return BitConverter.ToInt32(new_b, 0);

Similar amount of bit fiddling could be down with any .NET type as long as you understand the bit structure of the type, and how you are transforming it.

Wednesday, July 17th, 2013

Clockwork (stock photo by xtrapink)

This picks up with the code generation series. This is planned to be the last post in this mini series. See past posts:

This post will go over some basics using the CodeDom. The code samples used in this post come from a project I wrote that allowed me to copy/paste parts of a customer spec and generate classes that could be used for serialization.

CodeDom is flexible enough for a wide spectrum of code generation needs. As with all things, the power that comes with that generating code with CodeDom is balanced by the complexity of using CodeDom.

Let’s dive right into some code:

// Generate the container unit
CodeCompileUnit program = new CodeCompileUnit();

// Generate the namespace
CodeNamespace ns = new CodeNamespace("Net.Sirchristian");

// Add the required imports
ns.Imports.Add(new CodeNamespaceImport("System"));
ns.Imports.Add(new CodeNamespaceImport("System.Xml.Serialization"));

CodeDom works off of CodeCompileUnits. A CodeCompileUnit can be thought of as a file to be generated. Every file to be generated will construct a CodeCompileUnit. CodeNamespace is equivalent to a namespace block in C#.

namespace Net.Sirchristian { }

To the namespace we add CodeNamespaceImport which are the ‘using’ statements.

namespace Net.Sirchristian 
    using System;
    using System.Xml.Serialization;

So far fairly straight forward. Pretty much a one -> one CodeDom object to code structure. One thing to note is we have not yet added anything to our CodeCompileUnit. We have to fully construct the objects that will go inside the CodeCompileUnit then we can add namespace to it. This is true with any container object when using CodeDom. The children must be fully populated before getting put into the container. Next we will generate our class container.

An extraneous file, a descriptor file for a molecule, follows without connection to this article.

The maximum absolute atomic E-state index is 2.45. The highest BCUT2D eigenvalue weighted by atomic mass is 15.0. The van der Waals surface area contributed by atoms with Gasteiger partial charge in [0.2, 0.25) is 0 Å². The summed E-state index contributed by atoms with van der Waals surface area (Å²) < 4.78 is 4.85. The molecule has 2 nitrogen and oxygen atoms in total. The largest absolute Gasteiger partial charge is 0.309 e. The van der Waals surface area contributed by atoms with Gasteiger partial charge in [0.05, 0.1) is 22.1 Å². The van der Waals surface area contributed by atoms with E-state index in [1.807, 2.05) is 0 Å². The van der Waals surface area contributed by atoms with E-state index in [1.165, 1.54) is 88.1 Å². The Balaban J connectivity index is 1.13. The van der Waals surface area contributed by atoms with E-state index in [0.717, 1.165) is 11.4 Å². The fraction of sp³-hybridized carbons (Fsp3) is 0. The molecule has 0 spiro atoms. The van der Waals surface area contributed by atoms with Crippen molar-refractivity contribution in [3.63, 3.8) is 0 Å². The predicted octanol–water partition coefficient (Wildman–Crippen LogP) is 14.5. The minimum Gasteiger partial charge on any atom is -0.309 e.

// Declare the class
CodeTypeDeclaration recordClass = new CodeTypeDeclaration()
    Name = "Record", 
    IsClass = true

A class is represented by a CodeTypeDeclaration. A CodeTypeDeclaration can be any user definable types allowed by the CLR, currently that means class, interface, enum, struct, or delegate (although to generate a delegate you have to use CodeTypeDelegate which inherits from CodeTypeDeclaration). Now we have to generate objects to add to the class.

string anyString = "property of chris";

// Make a nice property name by making it title case, and no spaces
string propertyName = CultureInfo.CurrentCulture.TextInfo.ToTitleCase(anyString.ToLower());
propertyName = Regex.Replace(propertyName, @"\W|\s", "");

// Make the private file starting with 2 underscores and an all lower name
string privateFieldName = "__" + propertyName.ToLower();

// Generate the private field
CodeMemberField field = new CodeMemberField()
	Name = privateFieldName,
	Type = new CodeTypeReference(typeof(string)),
	Attributes = MemberAttributes.Private

// Generate the property
CodeMemberProperty property = new CodeMemberProperty()
	Name = propertyName,
	Type = new CodeTypeReference(typeof(string)),
	Attributes = MemberAttributes.Public | MemberAttributes.Final,
	HasGet = true,
	HasSet = true

// Add the return field statement to the property
property.GetStatements.Add(new CodeMethodReturnStatement(
	new CodeFieldReferenceExpression(
		new CodeThisReferenceExpression(), privateFieldName)));

// Add the set field to value to the property
	new CodeAssignStatement(
		new CodeFieldReferenceExpression(
			new CodeThisReferenceExpression(), privateFieldName),
		new CodePropertySetValueReferenceExpression()));

// Add a comment
string comment = "Remember children: ALWAYS COMMENT YOUR CODE.";
property.Comments.Add(new CodeCommentStatement(comment, true));

// Add the XmlElement Attribute